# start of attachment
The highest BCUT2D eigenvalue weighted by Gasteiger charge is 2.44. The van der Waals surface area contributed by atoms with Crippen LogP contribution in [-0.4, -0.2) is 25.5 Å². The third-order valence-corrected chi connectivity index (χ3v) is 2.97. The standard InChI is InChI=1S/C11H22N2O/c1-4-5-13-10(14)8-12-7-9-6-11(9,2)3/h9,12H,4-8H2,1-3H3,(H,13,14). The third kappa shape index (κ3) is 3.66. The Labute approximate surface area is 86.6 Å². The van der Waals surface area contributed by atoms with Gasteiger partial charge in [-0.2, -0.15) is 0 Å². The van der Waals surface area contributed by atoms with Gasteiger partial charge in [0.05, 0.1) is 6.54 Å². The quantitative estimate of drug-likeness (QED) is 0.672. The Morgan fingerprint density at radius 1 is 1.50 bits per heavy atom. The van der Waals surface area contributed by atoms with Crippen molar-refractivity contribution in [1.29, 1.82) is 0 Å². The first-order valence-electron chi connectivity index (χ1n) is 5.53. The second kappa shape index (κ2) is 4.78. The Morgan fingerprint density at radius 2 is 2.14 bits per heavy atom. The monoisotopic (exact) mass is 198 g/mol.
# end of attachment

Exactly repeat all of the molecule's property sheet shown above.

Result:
The highest BCUT2D eigenvalue weighted by Gasteiger charge is 2.44. The van der Waals surface area contributed by atoms with Crippen LogP contribution in [-0.4, -0.2) is 25.5 Å². The third-order valence-corrected chi connectivity index (χ3v) is 2.97. The standard InChI is InChI=1S/C11H22N2O/c1-4-5-13-10(14)8-12-7-9-6-11(9,2)3/h9,12H,4-8H2,1-3H3,(H,13,14). The third kappa shape index (κ3) is 3.66. The Labute approximate surface area is 86.6 Å². The van der Waals surface area contributed by atoms with Gasteiger partial charge in [-0.2, -0.15) is 0 Å². The van der Waals surface area contributed by atoms with Gasteiger partial charge in [0.05, 0.1) is 6.54 Å². The quantitative estimate of drug-likeness (QED) is 0.672. The Morgan fingerprint density at radius 1 is 1.50 bits per heavy atom. The van der Waals surface area contributed by atoms with Crippen molar-refractivity contribution in [1.29, 1.82) is 0 Å². The first-order valence-electron chi connectivity index (χ1n) is 5.53. The second kappa shape index (κ2) is 4.78. The Morgan fingerprint density at radius 2 is 2.14 bits per heavy atom. The monoisotopic (exact) mass is 198 g/mol.